More Syntactic Ambiguity

The ever-alert Steven Sholk has informed me of another legal opinion discussing syntactic ambiguity. This one was issued by the Tenth Circuit Court of Appeals and addresses how much of a provision in an insurance policy was modified by a closing modifier. (Click here for a copy of the opinion.)

I’m not particularly interested in what the court held, because my goal as a drafter is to avoid getting into such scrapes. But this case is yet another indication that if you want to reduce the risk of unpleasant contract-language surprises, you’d be advised to become familiar with the sources of syntactic ambiguity and how to avoid them. Chapter 11 of MSCD goes into that in excruciating detail.

Incidentally, I find that ambiguity is different from other drafting issues I deal with, in that discussing it doesn’t require hacking through legalese. Instead, it’s more of a puzzle and as such can be simpler to explicate. I gather that others share my interest, as the session on the topic at the recent ACC annual meeting was one of only two sold-out sessions.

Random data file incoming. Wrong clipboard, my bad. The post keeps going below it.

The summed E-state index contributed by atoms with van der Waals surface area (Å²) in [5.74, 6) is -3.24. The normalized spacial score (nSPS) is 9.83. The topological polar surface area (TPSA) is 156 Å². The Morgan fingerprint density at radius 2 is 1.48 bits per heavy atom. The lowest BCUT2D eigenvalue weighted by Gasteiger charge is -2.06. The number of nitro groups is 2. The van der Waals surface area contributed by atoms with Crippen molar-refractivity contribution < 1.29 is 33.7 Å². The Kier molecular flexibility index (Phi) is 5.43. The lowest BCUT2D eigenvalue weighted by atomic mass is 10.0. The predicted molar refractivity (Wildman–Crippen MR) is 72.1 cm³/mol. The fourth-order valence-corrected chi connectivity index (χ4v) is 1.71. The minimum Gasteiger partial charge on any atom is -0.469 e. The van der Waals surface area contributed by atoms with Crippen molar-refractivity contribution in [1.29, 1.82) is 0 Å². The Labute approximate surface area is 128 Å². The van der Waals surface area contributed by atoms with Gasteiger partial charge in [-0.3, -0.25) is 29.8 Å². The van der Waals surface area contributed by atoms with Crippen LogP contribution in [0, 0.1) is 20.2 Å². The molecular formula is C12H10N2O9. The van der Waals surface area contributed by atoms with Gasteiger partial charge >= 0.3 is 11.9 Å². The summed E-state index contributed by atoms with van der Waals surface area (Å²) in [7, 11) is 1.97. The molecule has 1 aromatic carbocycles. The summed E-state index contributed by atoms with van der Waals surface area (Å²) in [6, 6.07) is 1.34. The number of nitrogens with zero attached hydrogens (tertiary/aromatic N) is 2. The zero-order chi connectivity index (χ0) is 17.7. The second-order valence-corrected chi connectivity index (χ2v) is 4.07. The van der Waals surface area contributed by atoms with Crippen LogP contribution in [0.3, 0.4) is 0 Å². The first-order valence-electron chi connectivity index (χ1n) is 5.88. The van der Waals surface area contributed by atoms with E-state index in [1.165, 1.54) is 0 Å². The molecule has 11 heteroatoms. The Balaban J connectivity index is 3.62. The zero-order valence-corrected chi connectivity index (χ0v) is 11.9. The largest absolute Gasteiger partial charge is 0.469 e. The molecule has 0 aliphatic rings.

About the author

Ken Adams is the leading authority on how to say clearly whatever you want to say in a contract. He’s author of A Manual of Style for Contract Drafting, and he offers online and in-person training around the world. He’s also chief content officer of LegalSifter, Inc., a company that combines artificial intelligence and expertise to assist with review of contracts.

1 thought on “More Syntactic Ambiguity”

  1. Despite what the Tenth Circuit thinks, The ambiguity in this case has nothing to do with modifiers or modification. Rather, it relates to whether a list of items in the contract was recursive — i.e., whether it was a simple list (as in example 1) or a list that had a list embedded in it (as in example 2).

    1. A or B or C or anything similar.
    2. A or B or (C or anything similar).

    Because the ambiguity has nothing to do with modification, the court is way off base when it invokes the rule of the last antecedent. As it is when it describes the Groucho Marx “elephant in my pajamas” line as ungrammatical.


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